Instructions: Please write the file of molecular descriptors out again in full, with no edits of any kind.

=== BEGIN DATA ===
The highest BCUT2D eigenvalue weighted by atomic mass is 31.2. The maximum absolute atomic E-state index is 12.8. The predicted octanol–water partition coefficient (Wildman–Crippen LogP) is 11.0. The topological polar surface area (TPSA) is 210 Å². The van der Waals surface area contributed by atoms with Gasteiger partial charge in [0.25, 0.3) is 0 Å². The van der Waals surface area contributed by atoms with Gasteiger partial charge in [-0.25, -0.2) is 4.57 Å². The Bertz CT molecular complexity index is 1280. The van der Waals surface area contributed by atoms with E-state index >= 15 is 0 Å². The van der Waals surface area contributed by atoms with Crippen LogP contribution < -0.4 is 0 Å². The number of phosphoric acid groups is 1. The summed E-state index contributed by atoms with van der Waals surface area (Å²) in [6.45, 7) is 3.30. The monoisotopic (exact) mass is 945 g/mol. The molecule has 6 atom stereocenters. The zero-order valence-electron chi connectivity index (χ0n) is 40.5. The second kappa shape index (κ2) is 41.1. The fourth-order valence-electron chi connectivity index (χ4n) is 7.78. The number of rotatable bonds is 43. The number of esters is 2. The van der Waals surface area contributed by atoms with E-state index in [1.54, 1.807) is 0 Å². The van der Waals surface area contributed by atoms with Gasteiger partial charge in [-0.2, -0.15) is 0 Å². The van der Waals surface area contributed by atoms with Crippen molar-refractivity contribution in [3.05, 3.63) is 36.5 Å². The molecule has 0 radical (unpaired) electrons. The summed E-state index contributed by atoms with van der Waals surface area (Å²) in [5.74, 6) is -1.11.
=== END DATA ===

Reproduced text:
The highest BCUT2D eigenvalue weighted by atomic mass is 31.2. The maximum absolute atomic E-state index is 12.8. The predicted octanol–water partition coefficient (Wildman–Crippen LogP) is 11.0. The topological polar surface area (TPSA) is 210 Å². The van der Waals surface area contributed by atoms with Gasteiger partial charge in [0.25, 0.3) is 0 Å². The van der Waals surface area contributed by atoms with Gasteiger partial charge in [-0.25, -0.2) is 4.57 Å². The Bertz CT molecular complexity index is 1280. The van der Waals surface area contributed by atoms with E-state index >= 15 is 0 Å². The van der Waals surface area contributed by atoms with Crippen LogP contribution < -0.4 is 0 Å². The number of phosphoric acid groups is 1. The summed E-state index contributed by atoms with van der Waals surface area (Å²) in [6.45, 7) is 3.30. The monoisotopic (exact) mass is 945 g/mol. The molecule has 6 atom stereocenters. The zero-order valence-electron chi connectivity index (χ0n) is 40.5. The second kappa shape index (κ2) is 41.1. The fourth-order valence-electron chi connectivity index (χ4n) is 7.78. The number of rotatable bonds is 43. The number of esters is 2. The van der Waals surface area contributed by atoms with E-state index in [1.54, 1.807) is 0 Å². The van der Waals surface area contributed by atoms with Gasteiger partial charge in [-0.2, -0.15) is 0 Å². The van der Waals surface area contributed by atoms with Crippen molar-refractivity contribution in [3.05, 3.63) is 36.5 Å². The molecule has 0 radical (unpaired) electrons. The summed E-state index contributed by atoms with van der Waals surface area (Å²) in [5.74, 6) is -1.11.